Disc Springs, with all of their variations, are among the most widely used tension generating washers. They are used for spanning alignment holes, distributing bearing loads and for generating and sustaining the tension needed to hold assemblies together.

Belleville washers provide a very high spring force for short movement and have a high energy storage capacity. In a true Belleville washer, the ratio of material thickness to rim width is held to about one in five. Crown height actually should not exceed 40% of material thickness. In application, yield strength is not exceeded and the washer returns to its full crown height when compression force is removed.

Commercial Disc Springs are not held to the specific O.D./crown height/thickness ratios required of the true Belleville Disc Spring washers. Traditionally, the crown height to thickness ratio is considerably greater for commercial Disc Springs. When loaded to flat, their yield point may be exceeded. These washers, however, are often used in appli­cations where they function entirely within their elastic range. In applications where they are loaded beyond their yield point they will act in a consistent manner over a reduced crown height. Such washers have, in effect, become re­formed.

By varying thickness and crown height relationships, design engineers meet a wide range of load/deflection require­ment with Disc Spring washers. A crown height to thickness ratio ranging from 0.4 to 0.8, for example, produces a fair­ly constant spring rate (Figure 1).

With a crown height to thickness ratio up to 1.4, the washer will show a positive rate of increase in the load up to 100% deflection (Figure 2).

At a crown height to thickness ratio of 1.4, the Disc Spring shows a constant load over a fairly large deflection, mak­ing it useful in applications where extreme wear conditions must be absorbed (Figure 3).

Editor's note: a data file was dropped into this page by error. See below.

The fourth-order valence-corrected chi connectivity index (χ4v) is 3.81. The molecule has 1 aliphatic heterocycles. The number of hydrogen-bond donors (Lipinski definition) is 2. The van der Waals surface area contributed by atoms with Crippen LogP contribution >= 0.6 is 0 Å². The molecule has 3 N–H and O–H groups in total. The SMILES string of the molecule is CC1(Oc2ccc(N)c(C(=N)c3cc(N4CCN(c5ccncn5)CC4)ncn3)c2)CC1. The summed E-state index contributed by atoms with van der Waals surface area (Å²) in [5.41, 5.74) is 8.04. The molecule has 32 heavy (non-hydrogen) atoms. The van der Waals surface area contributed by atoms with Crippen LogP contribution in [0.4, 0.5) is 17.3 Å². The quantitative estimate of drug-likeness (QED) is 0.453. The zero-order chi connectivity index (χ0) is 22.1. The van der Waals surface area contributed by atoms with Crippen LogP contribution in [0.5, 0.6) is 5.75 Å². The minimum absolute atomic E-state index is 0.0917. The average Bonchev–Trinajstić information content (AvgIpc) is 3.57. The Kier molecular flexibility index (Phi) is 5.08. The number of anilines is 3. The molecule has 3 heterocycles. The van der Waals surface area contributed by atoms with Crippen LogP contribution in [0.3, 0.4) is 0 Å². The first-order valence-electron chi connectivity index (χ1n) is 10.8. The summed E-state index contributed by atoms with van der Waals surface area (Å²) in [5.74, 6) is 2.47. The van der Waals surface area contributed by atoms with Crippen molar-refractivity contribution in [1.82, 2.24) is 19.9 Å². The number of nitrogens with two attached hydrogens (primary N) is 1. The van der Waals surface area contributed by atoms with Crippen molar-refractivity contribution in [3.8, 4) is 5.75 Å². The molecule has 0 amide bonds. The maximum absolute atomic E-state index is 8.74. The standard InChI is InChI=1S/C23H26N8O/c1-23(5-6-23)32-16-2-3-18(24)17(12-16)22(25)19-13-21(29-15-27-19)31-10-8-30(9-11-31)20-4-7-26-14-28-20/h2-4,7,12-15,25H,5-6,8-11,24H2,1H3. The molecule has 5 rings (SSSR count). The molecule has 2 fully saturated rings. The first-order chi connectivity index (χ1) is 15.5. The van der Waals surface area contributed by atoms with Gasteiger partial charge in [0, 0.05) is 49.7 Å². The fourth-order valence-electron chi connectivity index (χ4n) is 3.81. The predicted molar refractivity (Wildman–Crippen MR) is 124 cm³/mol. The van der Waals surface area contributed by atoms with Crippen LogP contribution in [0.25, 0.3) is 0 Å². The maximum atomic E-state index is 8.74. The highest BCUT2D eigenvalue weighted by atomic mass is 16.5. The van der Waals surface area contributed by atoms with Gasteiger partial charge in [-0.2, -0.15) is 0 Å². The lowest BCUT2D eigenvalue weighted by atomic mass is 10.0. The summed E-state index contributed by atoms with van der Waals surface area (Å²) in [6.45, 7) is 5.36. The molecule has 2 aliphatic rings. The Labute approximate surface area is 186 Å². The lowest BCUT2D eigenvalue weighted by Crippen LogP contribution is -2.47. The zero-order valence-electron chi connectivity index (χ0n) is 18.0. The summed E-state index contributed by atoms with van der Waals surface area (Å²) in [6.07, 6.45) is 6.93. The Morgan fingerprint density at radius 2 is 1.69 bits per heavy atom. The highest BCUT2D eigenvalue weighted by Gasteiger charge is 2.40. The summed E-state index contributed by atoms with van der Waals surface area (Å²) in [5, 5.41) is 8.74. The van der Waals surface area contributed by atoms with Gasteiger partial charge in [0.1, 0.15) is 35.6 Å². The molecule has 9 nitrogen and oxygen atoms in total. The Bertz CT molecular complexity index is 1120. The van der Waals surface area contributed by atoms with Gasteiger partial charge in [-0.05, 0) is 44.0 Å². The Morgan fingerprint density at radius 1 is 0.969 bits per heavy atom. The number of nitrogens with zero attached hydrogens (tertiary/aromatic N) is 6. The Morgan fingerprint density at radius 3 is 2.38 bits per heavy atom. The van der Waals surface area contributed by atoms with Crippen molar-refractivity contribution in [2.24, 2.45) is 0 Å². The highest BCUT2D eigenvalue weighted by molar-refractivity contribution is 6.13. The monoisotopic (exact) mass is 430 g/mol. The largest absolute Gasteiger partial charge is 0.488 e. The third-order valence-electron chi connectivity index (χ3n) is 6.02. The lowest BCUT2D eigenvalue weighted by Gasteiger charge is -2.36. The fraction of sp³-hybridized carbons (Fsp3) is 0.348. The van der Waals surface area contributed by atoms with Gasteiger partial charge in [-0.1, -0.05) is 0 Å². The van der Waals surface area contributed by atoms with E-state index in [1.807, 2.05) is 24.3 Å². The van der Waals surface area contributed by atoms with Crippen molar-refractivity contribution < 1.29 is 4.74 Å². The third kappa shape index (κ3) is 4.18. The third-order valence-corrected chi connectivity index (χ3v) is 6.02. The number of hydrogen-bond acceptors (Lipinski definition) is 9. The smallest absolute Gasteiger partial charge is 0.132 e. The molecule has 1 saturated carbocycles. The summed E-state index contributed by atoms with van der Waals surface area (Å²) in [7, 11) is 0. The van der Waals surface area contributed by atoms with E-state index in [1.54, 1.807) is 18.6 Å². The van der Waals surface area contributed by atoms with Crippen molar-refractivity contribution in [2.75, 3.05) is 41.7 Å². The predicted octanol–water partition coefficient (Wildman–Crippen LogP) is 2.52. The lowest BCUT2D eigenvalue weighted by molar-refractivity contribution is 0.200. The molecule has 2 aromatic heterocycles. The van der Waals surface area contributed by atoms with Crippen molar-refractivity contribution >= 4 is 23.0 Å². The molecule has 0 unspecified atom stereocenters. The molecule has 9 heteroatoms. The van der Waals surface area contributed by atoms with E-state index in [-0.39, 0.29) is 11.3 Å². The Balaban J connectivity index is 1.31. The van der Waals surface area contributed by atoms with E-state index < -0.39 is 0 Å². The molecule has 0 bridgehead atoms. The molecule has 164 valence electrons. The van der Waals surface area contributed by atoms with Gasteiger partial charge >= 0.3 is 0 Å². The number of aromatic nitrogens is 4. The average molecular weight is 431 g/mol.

Where the ratio of crown height to thickness exceeds 1.4, yielding will occur and, possibly, oil canning or inverting (Figure 4).


An overall comparison of washer deflection characteristics resulting from load applied to washers with specific height to thickness ratios is shown in Figure 5.

Figure 5

Figure 5

Figure 6

Figure 6

Slotted Disc Springs

Often referred to as a diaphragm spring, the Slotted Disc Spring is used in clutch applications and other applications requiring high travel consistent within acceptable stress limits. The characteristics curve, as shown in figure 6, indicates a rela­tively constant load over a wide range of deflection.


Disc Springs are often stacked to enhance performance characteristics. By stacking them in parallel, load bear­ing characteristics are enhanced (Figure 7). when stacked in series, greater deflection or travel is achieved (Figure 8).


Combination stacking, in parallel and in series, increases both load bearing and deflection (Figure 9). Disc Springs of varying thicknesses can also be stacked to achieve specific performance objectives (Figure 10).



Comparing Disc Spring Stack To Coil Spring

Figure 11 clearly shows how Disc Springs, stacked in series, support the same load as a coiled spring with a substantial reduction in space required. Disc stacks may be designed for extremely high loads where coil springs are not feasible at all.

Figure 11

Figure 11